I've just be on Stephen Nolan's Northern Ireland phone in show, alongside a Sinn Fein MLA debating Iain Duncan Smith's welfare reforms. As you might expect, the encounter generated more heat than light as the MLA refused to accept that the reforms were anything other than Tory ideology. It no doubt suits his agenda to think that, but when Douglas Alexander welcomes parts of it and Nick Clegg introduces it, I think this goes way beyond party ideology.
My main point was that 95% of people listening would support attempts to bring in meaningful reforms, and in particular efforts to get the long term unemployed into work. The Sinn Fein MLA said he didn't think there was anyone who was voluntarily unemployed and that it was a myth to think anyone stayed on benefits for the sake of it. He clearly lives in a very different world to the rest of us. I don't pretend for a minute that it is anything other than a minor per centage who abuse the system and won't take a job, but it is the job of government to ensure that the rest of us don't have to pay for them if they repeatedly refuse an offer of a job. They have responsibilities as well as rights.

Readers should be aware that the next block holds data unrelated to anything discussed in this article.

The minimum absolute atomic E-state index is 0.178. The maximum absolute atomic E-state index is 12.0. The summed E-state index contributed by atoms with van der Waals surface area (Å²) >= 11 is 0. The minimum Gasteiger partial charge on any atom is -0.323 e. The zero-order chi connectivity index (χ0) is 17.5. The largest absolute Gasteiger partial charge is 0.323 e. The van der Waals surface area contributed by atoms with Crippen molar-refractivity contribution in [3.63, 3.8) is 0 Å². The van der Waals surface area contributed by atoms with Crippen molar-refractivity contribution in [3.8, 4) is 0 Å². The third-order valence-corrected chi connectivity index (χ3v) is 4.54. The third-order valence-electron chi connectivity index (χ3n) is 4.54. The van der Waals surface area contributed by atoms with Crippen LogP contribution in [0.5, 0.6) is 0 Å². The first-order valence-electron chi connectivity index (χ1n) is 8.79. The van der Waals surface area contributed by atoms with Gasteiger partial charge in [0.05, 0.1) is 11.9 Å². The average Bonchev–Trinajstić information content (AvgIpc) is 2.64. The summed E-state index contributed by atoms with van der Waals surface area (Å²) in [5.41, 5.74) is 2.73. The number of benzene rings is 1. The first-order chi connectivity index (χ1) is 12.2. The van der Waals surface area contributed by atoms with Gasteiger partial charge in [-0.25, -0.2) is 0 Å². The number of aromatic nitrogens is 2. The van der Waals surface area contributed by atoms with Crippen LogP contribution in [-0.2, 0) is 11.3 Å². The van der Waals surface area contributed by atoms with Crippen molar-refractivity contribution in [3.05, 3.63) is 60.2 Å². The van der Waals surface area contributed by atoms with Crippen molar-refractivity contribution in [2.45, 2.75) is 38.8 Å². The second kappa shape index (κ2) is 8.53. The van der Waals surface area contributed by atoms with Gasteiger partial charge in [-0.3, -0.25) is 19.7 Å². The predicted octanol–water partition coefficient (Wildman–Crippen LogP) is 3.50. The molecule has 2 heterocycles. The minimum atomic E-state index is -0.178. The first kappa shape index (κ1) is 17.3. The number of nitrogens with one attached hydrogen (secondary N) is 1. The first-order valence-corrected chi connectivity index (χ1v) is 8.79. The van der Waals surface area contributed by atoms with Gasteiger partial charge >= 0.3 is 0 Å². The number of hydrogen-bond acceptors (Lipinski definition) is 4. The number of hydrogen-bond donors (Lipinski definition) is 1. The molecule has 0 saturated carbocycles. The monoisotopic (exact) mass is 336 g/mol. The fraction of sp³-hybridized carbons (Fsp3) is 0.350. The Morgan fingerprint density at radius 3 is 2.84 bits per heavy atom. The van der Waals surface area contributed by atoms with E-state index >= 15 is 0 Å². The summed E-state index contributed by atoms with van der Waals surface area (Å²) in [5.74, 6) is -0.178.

As IDS said, "choosing not to work, if you can work, is no longer an option". What's not to like about that sentence. I'd hope that it can get approval from right across the political spectrum. Except Sinn Fein, of course.